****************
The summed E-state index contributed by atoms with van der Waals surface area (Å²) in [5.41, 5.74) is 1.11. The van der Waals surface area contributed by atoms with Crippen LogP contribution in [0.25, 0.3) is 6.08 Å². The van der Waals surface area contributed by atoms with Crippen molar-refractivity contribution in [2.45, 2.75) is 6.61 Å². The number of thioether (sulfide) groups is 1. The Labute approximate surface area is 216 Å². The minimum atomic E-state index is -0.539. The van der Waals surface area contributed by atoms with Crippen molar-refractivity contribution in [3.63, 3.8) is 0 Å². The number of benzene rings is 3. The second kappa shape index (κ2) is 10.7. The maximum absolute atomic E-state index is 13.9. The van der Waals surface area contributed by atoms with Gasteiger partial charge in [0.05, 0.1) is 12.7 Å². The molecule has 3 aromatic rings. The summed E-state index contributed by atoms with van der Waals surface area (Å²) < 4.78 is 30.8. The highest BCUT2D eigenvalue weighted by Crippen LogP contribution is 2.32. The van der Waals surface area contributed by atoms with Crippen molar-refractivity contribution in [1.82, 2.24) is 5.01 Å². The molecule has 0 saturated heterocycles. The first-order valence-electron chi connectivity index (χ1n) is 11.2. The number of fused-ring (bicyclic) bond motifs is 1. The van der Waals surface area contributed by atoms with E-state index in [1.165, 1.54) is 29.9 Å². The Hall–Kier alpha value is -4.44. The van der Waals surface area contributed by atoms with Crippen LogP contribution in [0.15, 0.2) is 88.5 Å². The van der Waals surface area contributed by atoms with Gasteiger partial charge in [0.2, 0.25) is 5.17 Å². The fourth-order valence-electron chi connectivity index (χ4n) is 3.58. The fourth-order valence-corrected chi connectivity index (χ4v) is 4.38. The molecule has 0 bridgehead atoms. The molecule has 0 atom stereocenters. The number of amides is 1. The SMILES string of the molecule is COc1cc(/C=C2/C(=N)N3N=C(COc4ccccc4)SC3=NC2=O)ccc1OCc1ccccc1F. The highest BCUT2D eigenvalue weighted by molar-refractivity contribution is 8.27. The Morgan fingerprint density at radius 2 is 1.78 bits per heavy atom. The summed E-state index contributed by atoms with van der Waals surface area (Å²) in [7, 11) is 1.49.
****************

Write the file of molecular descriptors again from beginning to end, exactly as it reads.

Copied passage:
The summed E-state index contributed by atoms with van der Waals surface area (Å²) in [5.41, 5.74) is 1.11. The van der Waals surface area contributed by atoms with Crippen LogP contribution in [0.25, 0.3) is 6.08 Å². The van der Waals surface area contributed by atoms with Crippen molar-refractivity contribution in [2.45, 2.75) is 6.61 Å². The number of thioether (sulfide) groups is 1. The Labute approximate surface area is 216 Å². The minimum atomic E-state index is -0.539. The van der Waals surface area contributed by atoms with Crippen molar-refractivity contribution in [3.63, 3.8) is 0 Å². The number of benzene rings is 3. The second kappa shape index (κ2) is 10.7. The maximum absolute atomic E-state index is 13.9. The van der Waals surface area contributed by atoms with Gasteiger partial charge in [0.05, 0.1) is 12.7 Å². The molecule has 3 aromatic rings. The summed E-state index contributed by atoms with van der Waals surface area (Å²) < 4.78 is 30.8. The highest BCUT2D eigenvalue weighted by Crippen LogP contribution is 2.32. The van der Waals surface area contributed by atoms with Crippen molar-refractivity contribution in [1.82, 2.24) is 5.01 Å². The molecule has 0 saturated heterocycles. The first-order valence-electron chi connectivity index (χ1n) is 11.2. The number of fused-ring (bicyclic) bond motifs is 1. The van der Waals surface area contributed by atoms with E-state index in [1.165, 1.54) is 29.9 Å². The Hall–Kier alpha value is -4.44. The van der Waals surface area contributed by atoms with Crippen LogP contribution in [0.15, 0.2) is 88.5 Å². The van der Waals surface area contributed by atoms with Gasteiger partial charge in [0.2, 0.25) is 5.17 Å². The fourth-order valence-electron chi connectivity index (χ4n) is 3.58. The fourth-order valence-corrected chi connectivity index (χ4v) is 4.38. The molecule has 0 bridgehead atoms. The molecule has 0 atom stereocenters. The number of amides is 1. The SMILES string of the molecule is COc1cc(/C=C2/C(=N)N3N=C(COc4ccccc4)SC3=NC2=O)ccc1OCc1ccccc1F. The highest BCUT2D eigenvalue weighted by molar-refractivity contribution is 8.27. The Morgan fingerprint density at radius 2 is 1.78 bits per heavy atom. The summed E-state index contributed by atoms with van der Waals surface area (Å²) in [7, 11) is 1.49.